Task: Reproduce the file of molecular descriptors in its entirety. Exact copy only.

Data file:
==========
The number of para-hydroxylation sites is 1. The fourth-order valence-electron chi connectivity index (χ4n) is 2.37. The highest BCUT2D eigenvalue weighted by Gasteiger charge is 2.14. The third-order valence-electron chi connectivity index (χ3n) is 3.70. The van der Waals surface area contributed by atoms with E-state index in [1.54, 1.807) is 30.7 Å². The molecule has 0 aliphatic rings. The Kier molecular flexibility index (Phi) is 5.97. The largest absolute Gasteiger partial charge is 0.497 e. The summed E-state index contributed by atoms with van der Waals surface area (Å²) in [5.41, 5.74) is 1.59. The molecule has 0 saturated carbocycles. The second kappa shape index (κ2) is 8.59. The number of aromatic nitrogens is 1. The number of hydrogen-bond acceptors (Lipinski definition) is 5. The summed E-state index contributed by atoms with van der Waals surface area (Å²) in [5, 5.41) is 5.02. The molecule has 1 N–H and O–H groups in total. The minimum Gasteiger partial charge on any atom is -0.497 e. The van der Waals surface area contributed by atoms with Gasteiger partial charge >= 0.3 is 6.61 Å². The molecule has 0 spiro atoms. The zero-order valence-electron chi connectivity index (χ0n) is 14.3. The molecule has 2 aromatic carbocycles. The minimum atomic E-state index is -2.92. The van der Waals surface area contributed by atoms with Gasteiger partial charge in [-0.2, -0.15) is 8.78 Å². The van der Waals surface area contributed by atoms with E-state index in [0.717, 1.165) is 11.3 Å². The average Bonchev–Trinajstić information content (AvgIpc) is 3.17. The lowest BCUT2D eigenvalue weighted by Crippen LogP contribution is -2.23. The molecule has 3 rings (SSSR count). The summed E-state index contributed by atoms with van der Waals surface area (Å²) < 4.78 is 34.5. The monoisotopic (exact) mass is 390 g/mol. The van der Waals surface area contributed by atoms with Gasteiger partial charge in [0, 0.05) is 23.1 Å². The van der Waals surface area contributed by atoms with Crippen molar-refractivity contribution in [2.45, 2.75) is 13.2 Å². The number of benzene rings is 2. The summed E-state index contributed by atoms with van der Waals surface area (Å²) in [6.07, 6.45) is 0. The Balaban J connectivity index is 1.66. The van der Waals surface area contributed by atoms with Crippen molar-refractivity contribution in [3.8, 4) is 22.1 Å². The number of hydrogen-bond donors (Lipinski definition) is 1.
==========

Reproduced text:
The number of para-hydroxylation sites is 1. The fourth-order valence-electron chi connectivity index (χ4n) is 2.37. The highest BCUT2D eigenvalue weighted by Gasteiger charge is 2.14. The third-order valence-electron chi connectivity index (χ3n) is 3.70. The van der Waals surface area contributed by atoms with E-state index in [1.54, 1.807) is 30.7 Å². The molecule has 0 aliphatic rings. The Kier molecular flexibility index (Phi) is 5.97. The largest absolute Gasteiger partial charge is 0.497 e. The summed E-state index contributed by atoms with van der Waals surface area (Å²) in [5.41, 5.74) is 1.59. The molecule has 0 saturated carbocycles. The second kappa shape index (κ2) is 8.59. The number of aromatic nitrogens is 1. The number of hydrogen-bond acceptors (Lipinski definition) is 5. The summed E-state index contributed by atoms with van der Waals surface area (Å²) in [5, 5.41) is 5.02. The molecule has 1 N–H and O–H groups in total. The minimum Gasteiger partial charge on any atom is -0.497 e. The van der Waals surface area contributed by atoms with Gasteiger partial charge >= 0.3 is 6.61 Å². The molecule has 0 spiro atoms. The zero-order valence-electron chi connectivity index (χ0n) is 14.3. The molecule has 2 aromatic carbocycles. The minimum atomic E-state index is -2.92. The van der Waals surface area contributed by atoms with Gasteiger partial charge in [-0.2, -0.15) is 8.78 Å². The van der Waals surface area contributed by atoms with E-state index in [0.717, 1.165) is 11.3 Å². The average Bonchev–Trinajstić information content (AvgIpc) is 3.17. The lowest BCUT2D eigenvalue weighted by Crippen LogP contribution is -2.23. The molecule has 3 rings (SSSR count). The summed E-state index contributed by atoms with van der Waals surface area (Å²) < 4.78 is 34.5. The monoisotopic (exact) mass is 390 g/mol. The van der Waals surface area contributed by atoms with Gasteiger partial charge in [0, 0.05) is 23.1 Å². The van der Waals surface area contributed by atoms with Crippen molar-refractivity contribution in [2.45, 2.75) is 13.2 Å². The number of benzene rings is 2. The summed E-state index contributed by atoms with van der Waals surface area (Å²) in [6.07, 6.45) is 0. The Balaban J connectivity index is 1.66. The van der Waals surface area contributed by atoms with Crippen molar-refractivity contribution in [3.8, 4) is 22.1 Å². The number of hydrogen-bond donors (Lipinski definition) is 1.